Kurds in Turkey: the everyday violence of their forced displacement. Roughly fifteen years ago, more than one million Kurds were forcibly displaced from their villages in Southeast Turkey, mostly by Turkish security troops, who were engaged in a violent struggle with the PKK, an armed organization that strives for Kurdish self-rule. Large numbers of displaced Kurds migrated to cities in West and South Turkey, where a life in poverty awaited them. Miriam Geerse examined what this internal forced migration meant to Kurdish families from different regions of Southeast Turkey, who migrated to Istanbul. She clarifies how different forms of violence were processed in stories, in interaction with other people and with external circumstances. She also analyzes the ways in which this ‘community of people who shared the same stories’ functioned. The forced migrants’ Istanbul lives were not all about displacement: they had similar desires and aspirations as most other people in Turkey. However, forces related to but other than war and forced displacement, instilled in many migrants a pressing need and desire to keep hammering home the price and pain of displacement. In Istanbul, the Kurds were confronted with a dominant narrative about the PKK as a barbarous organization which posed a major threat to the Turkish people. At best, the Kurdish migrants ‘did not exist’ (as Kurds or as forcibly displaced people), at worst they were regarded ‘terrorists’ who undermined all that most Turks believed in. The migrants’ own memories were implicitly and explicitly ‘censored’. The migrants narrated their experiences ‘against’ the dominant narrative: most of their stories about the circumstances of and reasons for migration fitted an emerging Kurdish counter-narrative about the position and struggle of Kurds in Turkish society. Not all Kurdish stories were regarded equally worthy of telling. Stories which were not congruent with the political message of the dominant Kurdish narrative, stories which seemed to unsettle idealized gender relations, and stories which perturbed family and community relations, often remained untold. I refer to this phenomenon as ‘the internal censorship of memories’. For their initial survival and when faced with difficult situations, the migrants relied on social capital, that is, it was the value of their social relationships which enabled them to rebuild a life in the city. These relationships were mostly with relatives, fellow villagers and other Kurds, who shared the same experiences and/or who told similar stories about the recent past. The migrants’ social capital proved to have different outcomes for different members of the same networks, it could not compensate the shortcomings of ‘the system’ – the health care system, for example – and it was shaped and reshaped in an adverse political context. The research underlines that social capital is neither inherently positive, nor a ‘cultural essence’ which can be studied more or less independently from the economic and political context in which it is mobilize. In tracing the ‘before’, ‘during’ and ‘after’ of forced displacement, and in laying bare their interconnections, this dissertation provides ‘ammunition’ to politicians, academics and NGO workers who argue for a balanced view on the recent history of Turkey, its longer-term impact on Turkish society and on Turkey’s Kurds. To improve the position of Kurds and lower the level of violence in Turkish society, it is imperative to make an effort to see the repression of Kurds from the perspective of Kurds who personally experienced this repression, and who try to live meaningful lives in a context marked by political and other forms of violence.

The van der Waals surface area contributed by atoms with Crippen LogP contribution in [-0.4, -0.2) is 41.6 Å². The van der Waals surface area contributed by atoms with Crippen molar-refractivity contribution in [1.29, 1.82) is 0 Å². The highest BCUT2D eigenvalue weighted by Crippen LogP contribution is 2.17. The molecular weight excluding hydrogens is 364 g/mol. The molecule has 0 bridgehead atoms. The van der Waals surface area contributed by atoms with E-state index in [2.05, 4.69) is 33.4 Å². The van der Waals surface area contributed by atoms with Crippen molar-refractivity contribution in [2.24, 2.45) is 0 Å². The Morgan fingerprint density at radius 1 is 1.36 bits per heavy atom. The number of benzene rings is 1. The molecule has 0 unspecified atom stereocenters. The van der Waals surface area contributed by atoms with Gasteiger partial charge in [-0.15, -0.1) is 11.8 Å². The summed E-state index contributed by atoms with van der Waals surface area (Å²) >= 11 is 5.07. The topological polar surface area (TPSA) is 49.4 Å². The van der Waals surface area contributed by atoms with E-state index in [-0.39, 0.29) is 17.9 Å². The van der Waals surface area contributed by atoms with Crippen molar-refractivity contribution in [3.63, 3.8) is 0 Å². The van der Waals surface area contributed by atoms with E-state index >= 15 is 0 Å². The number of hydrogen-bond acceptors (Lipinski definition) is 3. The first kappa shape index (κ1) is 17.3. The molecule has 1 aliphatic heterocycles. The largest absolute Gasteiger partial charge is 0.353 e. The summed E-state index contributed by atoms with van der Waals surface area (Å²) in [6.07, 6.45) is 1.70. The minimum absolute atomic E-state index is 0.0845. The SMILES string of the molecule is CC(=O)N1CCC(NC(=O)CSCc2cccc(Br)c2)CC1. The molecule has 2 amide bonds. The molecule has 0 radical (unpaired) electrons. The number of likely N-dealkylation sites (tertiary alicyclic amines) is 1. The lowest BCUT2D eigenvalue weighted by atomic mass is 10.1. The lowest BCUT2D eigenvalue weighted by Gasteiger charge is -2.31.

keywords  population displacement, forced migration, Kurds, Turkey, narratives, political violence, structural violence, social capital, gender

 

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